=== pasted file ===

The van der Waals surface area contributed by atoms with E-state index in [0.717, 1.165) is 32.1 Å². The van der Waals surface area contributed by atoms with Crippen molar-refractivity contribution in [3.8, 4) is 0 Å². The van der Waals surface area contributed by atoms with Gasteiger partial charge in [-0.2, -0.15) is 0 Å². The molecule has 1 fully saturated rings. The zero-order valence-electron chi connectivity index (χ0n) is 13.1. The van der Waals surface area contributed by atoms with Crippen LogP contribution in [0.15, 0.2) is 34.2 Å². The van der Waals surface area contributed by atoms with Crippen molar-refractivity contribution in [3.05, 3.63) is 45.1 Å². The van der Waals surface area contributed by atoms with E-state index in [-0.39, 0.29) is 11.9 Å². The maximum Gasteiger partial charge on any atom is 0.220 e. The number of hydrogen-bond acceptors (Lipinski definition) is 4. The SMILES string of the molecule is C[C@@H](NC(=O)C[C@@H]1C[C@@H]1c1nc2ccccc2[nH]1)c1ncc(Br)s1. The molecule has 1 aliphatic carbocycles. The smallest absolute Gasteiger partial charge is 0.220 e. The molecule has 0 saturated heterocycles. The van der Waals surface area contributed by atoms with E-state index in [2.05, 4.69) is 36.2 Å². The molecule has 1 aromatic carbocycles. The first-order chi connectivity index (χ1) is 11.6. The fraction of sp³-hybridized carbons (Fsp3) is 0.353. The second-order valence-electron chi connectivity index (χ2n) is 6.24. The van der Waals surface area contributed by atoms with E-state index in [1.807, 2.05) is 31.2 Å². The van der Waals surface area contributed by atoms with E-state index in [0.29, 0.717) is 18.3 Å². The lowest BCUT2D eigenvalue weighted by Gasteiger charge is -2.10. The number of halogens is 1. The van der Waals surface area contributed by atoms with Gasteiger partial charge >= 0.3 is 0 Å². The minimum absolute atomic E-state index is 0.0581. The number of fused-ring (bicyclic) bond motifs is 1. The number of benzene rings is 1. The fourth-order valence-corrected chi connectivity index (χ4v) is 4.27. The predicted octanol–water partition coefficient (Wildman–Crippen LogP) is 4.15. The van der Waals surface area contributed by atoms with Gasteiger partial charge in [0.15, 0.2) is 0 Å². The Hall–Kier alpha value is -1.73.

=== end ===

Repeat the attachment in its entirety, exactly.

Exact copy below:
The van der Waals surface area contributed by atoms with E-state index in [0.717, 1.165) is 32.1 Å². The van der Waals surface area contributed by atoms with Crippen molar-refractivity contribution in [3.8, 4) is 0 Å². The van der Waals surface area contributed by atoms with Gasteiger partial charge in [-0.2, -0.15) is 0 Å². The molecule has 1 fully saturated rings. The zero-order valence-electron chi connectivity index (χ0n) is 13.1. The van der Waals surface area contributed by atoms with Crippen LogP contribution in [0.15, 0.2) is 34.2 Å². The van der Waals surface area contributed by atoms with Crippen molar-refractivity contribution in [3.05, 3.63) is 45.1 Å². The van der Waals surface area contributed by atoms with E-state index in [-0.39, 0.29) is 11.9 Å². The maximum Gasteiger partial charge on any atom is 0.220 e. The number of hydrogen-bond acceptors (Lipinski definition) is 4. The SMILES string of the molecule is C[C@@H](NC(=O)C[C@@H]1C[C@@H]1c1nc2ccccc2[nH]1)c1ncc(Br)s1. The molecule has 1 aliphatic carbocycles. The smallest absolute Gasteiger partial charge is 0.220 e. The molecule has 0 saturated heterocycles. The van der Waals surface area contributed by atoms with E-state index in [2.05, 4.69) is 36.2 Å². The molecule has 1 aromatic carbocycles. The first-order chi connectivity index (χ1) is 11.6. The fraction of sp³-hybridized carbons (Fsp3) is 0.353. The second-order valence-electron chi connectivity index (χ2n) is 6.24. The van der Waals surface area contributed by atoms with E-state index in [1.807, 2.05) is 31.2 Å². The van der Waals surface area contributed by atoms with E-state index in [0.29, 0.717) is 18.3 Å². The lowest BCUT2D eigenvalue weighted by Gasteiger charge is -2.10. The number of halogens is 1. The van der Waals surface area contributed by atoms with Gasteiger partial charge >= 0.3 is 0 Å². The minimum absolute atomic E-state index is 0.0581. The number of fused-ring (bicyclic) bond motifs is 1. The number of benzene rings is 1. The fourth-order valence-corrected chi connectivity index (χ4v) is 4.27. The predicted octanol–water partition coefficient (Wildman–Crippen LogP) is 4.15. The van der Waals surface area contributed by atoms with Gasteiger partial charge in [0.15, 0.2) is 0 Å². The Hall–Kier alpha value is -1.73.